Marines' Classic Hornet Jets to Get Upgraded Radar

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A U.S. Marine Corps F/A-18C Hornet assigned to Marine Fighter Attack Squadron 115 before takeoff during Integrated Training Exercise (ITX) 1-18 aboard Marine Corps Air Ground Combat Center, Twentynine Palms, Calif., Nov. 5, 2017. (U.S. Marine Corps photo/Staff Sgt. Kowshon Ye)
A U.S. Marine Corps F/A-18C Hornet assigned to Marine Fighter Attack Squadron 115 before takeoff during Integrated Training Exercise (ITX) 1-18 aboard Marine Corps Air Ground Combat Center, Twentynine Palms, Calif., Nov. 5, 2017. (U.S. Marine Corps photo/Staff Sgt. Kowshon Ye)

The U.S. Marine Corps' F/A-18C/D Hornet fighter fleet is getting a radar upgrade.

The service selected Raytheon Co. to upgrade the aircraft to the APG-79(v)4 active electronically scanned array (AESA) radar, according to a company announcement.

The radar is a scaled version of the APG-79 AESA, which has been integrated into Super Hornets and EA-18G Growlers. The APG-79 gives pilots additional situational awareness, high-performance targeting and extended range. A contract amount was not disclosed.

"With AESA radars, fighter jet pilots and crews tip the scales in their favor over their adversaries," said Eric Ditmars, vice president of Raytheon Secure Sensor Solutions, in a release. "Now that the APG-79(v)4 is slated to fly on the classic Hornet, Marine Corps pilots will be able to identify, track and engage more targets over a greater distance than ever before."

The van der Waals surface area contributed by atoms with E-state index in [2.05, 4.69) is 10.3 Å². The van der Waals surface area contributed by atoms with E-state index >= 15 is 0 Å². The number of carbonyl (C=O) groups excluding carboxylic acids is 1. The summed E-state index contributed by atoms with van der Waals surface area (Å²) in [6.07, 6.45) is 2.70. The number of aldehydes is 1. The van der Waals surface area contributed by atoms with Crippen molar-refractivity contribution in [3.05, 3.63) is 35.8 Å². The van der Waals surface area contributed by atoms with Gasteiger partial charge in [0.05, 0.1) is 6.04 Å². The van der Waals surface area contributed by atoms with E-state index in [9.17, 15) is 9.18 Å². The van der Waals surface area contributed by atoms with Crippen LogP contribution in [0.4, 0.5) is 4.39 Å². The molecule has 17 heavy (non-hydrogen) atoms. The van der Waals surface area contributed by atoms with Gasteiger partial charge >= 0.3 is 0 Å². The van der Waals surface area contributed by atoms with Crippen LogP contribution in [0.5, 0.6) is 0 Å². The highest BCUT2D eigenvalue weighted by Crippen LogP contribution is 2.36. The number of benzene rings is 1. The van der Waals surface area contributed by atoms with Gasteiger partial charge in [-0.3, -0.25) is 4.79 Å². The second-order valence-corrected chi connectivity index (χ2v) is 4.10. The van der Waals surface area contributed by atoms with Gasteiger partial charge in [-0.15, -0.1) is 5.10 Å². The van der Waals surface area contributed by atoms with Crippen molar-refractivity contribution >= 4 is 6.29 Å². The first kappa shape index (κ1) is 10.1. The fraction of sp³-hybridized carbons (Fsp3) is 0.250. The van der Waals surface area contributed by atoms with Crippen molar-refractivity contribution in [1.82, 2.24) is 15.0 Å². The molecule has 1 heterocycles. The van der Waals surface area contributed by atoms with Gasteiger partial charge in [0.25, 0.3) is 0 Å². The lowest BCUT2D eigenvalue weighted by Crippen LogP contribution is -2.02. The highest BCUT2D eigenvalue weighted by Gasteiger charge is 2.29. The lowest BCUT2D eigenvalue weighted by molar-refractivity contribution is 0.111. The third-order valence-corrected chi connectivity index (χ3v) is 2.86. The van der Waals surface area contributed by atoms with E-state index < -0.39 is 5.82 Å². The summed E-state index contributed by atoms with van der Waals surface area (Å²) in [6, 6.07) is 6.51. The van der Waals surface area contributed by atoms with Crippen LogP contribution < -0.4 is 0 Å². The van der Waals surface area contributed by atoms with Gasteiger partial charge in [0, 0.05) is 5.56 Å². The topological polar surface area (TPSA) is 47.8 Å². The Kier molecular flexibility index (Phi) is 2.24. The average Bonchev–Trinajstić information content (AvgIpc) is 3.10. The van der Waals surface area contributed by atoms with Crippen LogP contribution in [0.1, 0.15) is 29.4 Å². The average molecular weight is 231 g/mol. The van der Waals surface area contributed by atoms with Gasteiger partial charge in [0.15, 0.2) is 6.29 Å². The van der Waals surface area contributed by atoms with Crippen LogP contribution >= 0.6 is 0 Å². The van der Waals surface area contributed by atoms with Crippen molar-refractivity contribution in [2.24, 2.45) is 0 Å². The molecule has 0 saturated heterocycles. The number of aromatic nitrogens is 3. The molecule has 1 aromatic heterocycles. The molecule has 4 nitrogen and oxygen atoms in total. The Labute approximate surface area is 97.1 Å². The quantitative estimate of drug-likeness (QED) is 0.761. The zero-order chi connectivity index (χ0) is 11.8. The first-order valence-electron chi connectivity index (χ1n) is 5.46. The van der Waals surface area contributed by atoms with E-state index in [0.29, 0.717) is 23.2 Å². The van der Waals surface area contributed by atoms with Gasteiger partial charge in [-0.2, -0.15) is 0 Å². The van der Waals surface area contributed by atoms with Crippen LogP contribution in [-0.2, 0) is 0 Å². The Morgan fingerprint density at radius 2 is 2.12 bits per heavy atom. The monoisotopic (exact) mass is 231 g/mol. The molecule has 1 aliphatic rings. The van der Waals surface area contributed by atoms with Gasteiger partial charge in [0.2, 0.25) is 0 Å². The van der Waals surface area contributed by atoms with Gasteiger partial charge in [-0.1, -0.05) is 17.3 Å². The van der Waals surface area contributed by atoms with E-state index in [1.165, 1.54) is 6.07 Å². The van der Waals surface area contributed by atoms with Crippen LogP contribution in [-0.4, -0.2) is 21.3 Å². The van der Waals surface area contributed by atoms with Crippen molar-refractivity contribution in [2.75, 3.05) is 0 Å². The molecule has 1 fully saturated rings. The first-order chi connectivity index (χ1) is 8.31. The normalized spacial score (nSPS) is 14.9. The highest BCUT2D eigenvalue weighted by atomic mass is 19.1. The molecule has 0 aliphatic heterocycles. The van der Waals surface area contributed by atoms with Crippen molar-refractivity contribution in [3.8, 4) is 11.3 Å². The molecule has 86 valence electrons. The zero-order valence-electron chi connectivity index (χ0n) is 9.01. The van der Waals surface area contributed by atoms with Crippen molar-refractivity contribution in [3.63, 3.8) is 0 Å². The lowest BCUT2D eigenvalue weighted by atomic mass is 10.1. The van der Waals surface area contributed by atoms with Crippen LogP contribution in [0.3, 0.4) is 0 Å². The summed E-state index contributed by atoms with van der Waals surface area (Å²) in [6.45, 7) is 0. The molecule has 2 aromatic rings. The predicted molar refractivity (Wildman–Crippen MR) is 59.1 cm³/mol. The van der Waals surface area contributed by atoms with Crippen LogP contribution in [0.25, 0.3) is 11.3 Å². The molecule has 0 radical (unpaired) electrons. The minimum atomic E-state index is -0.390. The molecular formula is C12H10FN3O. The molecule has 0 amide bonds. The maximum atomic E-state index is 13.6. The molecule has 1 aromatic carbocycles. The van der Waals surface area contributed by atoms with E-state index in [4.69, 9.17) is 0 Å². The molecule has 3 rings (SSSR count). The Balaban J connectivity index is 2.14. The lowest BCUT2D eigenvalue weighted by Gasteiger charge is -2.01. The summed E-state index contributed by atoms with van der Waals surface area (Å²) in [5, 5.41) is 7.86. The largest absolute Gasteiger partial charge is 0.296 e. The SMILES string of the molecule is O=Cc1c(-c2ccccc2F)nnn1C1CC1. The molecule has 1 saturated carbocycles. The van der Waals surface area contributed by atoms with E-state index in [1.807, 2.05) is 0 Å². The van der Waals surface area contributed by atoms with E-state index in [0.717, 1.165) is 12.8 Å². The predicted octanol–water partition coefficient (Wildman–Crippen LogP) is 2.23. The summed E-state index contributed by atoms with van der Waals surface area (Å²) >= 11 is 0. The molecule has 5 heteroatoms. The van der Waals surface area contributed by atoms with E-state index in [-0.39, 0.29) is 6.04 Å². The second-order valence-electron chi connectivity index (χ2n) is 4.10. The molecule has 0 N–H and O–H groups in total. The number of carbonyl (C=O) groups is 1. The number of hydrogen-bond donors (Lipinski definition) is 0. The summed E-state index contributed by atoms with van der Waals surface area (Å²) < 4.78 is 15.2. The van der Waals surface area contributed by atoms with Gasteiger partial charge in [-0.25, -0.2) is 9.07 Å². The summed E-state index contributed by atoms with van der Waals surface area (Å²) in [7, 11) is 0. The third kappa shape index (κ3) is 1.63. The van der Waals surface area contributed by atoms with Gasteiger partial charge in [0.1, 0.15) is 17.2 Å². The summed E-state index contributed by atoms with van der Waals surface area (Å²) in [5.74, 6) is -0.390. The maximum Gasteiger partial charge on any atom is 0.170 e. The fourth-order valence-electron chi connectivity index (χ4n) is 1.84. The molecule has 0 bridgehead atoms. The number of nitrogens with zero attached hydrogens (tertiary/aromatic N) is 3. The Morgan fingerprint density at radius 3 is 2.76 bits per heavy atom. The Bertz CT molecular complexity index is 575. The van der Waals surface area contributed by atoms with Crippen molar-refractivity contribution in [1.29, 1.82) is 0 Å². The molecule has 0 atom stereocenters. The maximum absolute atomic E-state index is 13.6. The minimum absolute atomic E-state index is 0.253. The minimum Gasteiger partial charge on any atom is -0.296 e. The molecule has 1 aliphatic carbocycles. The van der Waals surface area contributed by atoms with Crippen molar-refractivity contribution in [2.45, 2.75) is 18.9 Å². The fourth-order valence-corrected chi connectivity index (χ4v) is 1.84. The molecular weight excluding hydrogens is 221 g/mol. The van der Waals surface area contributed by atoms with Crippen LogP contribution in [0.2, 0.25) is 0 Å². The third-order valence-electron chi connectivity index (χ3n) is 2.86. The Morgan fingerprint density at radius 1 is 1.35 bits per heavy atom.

The AESA radar helps achieve better performance during air-to-ground missions, company officials said.

For example, Lockheed Martin Corp.'s latest F-16V fighter jet is equipped with an AESA variant, which provides air-to-ground capabilities like its fifth-generation F-22 Raptor and F-35 Lightning II counterparts.

The APG-79(v)4 radar also enhances maritime strike capabilities, the release said.

U.S. Naval Air Systems Command submitted a request for the improved radar in March, according to Janes. NAVAIR intends to upgrade seven squadrons of 12 aircraft each with 98 new radars, plus 14 spare systems, Janes reported at the time.

"Because the APG-79(v)4 shares more than 90 percent commonality with the APG-79, the Marine Corps will benefit from the same global sustainment and upgrade path already in place for the system," Raytheon officials said.

Deliveries will begin next year and are expected to be completed by 2022.

The upgrade announcement comes as both the Navy and Marine Corps plan to sustain and supply their aging aircraft fleets with new technologies.

-- Oriana Pawlyk can be reached at oriana.pawlyk@military.com. Follow her on Twitter at @Oriana0214.

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